It’s a daring mission, to say the least.
Caravanning across Africa through treacherous territories within Sudan to serve civilians in one of the world’s most war-torn and impoverished nations is all in a day’s work for the members of No Greater Commission (NGC).
Started by Kurt Parson, a Navy Vet and current CEO of Platform Systems, Inc., No Greater Commission was devised as a way for members of the military to apply their skills to solve problems around the world. How do you run supplies to missionaries who are cut off behind enemy lines? How can you build schools and roads in a warzone? These specialized skills members of the military are equipped with can help solve complex issues in dangerous locations.
The noble mission caught the eye of Rady School of Management alum Justin Wells (MBA ’16). As an active duty service member and instructor pilot for the Navy, he felt compelled to get involved.
“There’s an outpost in Bor, South Sudan that is the center of stability for hundreds of miles,” he said. “NGC actually went on a trip there last year, but they were attacked and had to flee for their lives and take all the supplies with them.”
Wells, along with three Rady School students – Dan Lindsey, Rich Lee and Manupriya Sharma – helped No Greater Commission devise a social media marketing experiment to raise awareness about the mission and increase donations. The challenge is to raise $130,000 for the organization to travel to the war-torn country to attempt to deliver supplies.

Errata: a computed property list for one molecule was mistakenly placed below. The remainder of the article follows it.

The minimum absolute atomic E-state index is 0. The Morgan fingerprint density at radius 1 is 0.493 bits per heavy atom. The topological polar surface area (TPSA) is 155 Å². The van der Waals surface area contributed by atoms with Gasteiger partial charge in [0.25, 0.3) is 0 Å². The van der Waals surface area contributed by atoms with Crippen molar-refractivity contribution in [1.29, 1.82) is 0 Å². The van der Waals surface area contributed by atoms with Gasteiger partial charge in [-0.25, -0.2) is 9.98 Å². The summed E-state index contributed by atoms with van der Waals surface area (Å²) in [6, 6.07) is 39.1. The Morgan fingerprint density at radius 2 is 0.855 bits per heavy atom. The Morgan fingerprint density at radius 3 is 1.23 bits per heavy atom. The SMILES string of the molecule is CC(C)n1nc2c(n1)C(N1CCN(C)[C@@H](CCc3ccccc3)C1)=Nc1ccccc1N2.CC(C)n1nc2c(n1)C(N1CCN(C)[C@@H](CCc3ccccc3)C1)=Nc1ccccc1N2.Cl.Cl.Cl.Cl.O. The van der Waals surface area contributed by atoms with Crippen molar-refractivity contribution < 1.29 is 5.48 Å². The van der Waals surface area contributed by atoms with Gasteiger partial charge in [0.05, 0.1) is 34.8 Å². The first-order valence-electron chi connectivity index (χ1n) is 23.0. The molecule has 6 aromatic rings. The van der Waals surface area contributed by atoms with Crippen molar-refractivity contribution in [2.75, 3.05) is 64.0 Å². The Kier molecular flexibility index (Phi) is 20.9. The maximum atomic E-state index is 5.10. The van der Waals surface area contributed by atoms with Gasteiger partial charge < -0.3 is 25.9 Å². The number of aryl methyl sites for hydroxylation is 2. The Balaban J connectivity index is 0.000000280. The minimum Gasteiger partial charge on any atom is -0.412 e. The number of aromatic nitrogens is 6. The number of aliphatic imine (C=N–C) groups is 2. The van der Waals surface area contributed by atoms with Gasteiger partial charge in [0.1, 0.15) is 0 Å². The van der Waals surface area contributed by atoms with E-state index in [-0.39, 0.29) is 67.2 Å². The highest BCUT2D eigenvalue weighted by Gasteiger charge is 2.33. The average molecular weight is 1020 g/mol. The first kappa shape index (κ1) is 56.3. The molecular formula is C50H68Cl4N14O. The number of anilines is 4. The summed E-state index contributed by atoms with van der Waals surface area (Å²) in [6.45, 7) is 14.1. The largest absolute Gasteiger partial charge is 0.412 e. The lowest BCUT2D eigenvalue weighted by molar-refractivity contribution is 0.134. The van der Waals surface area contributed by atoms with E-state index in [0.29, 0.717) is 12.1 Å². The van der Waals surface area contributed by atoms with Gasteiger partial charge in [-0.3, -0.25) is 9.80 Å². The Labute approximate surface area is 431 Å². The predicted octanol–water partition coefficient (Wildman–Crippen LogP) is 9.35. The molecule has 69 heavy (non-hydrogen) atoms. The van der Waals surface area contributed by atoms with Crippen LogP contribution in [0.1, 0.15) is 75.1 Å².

Using skills and strategies obtained through Rady School curricula, and under the direction of Ken Wilbur, associate professor of marketing, the team devised a plan to help No Greater Commission increase its online presence and audience reach.
“We started off by gathering information about the organization, South Sudan and the mission they are going to help,” Wells said. “We put it all together and came up with four different versions of marketing copy. Then, we put it out to a few hundred people in the form of a survey and asked them ‘Would you be willing to donate to this cause?’”
After extensive research, the team learned which advertisements performed better and continued to test those versions on Facebook and Instagram.
“We put some pictures up with the four different versions of marketing copy,” Wells said. “Each version was approximately 150 words in length. We put them out to about 10,000 people using a broad segmentation strategy and saw which version drove traffic, and specifically who was clicking. We ran another round with refined segmentation.”
To bolster No Greater Commission’s online presence, the team also reached out to influential Twitter users to garner support and spread of the word about the upcoming mission.
“At the end of the day, we’re going to provide them with a report and recommendations,” Wells said. “We each learned a bunch from working with Professor Wilbur. We hope the experiment translates into a deeper understanding of what aspects of NGC’s organization help drive web traffic, and ultimately donations.”
The four Rady School team members crossed the Commencement stage in June. In addition to working with No Greater Commission, the team of four is also involved with starting a business called AirCourse – an in-airport food service company that provides travelers with a way to access food options. The idea for AirCourse was came to fruition in the Lab to Market Sequence and is now housed in the Rady School’s StartR Accelerator.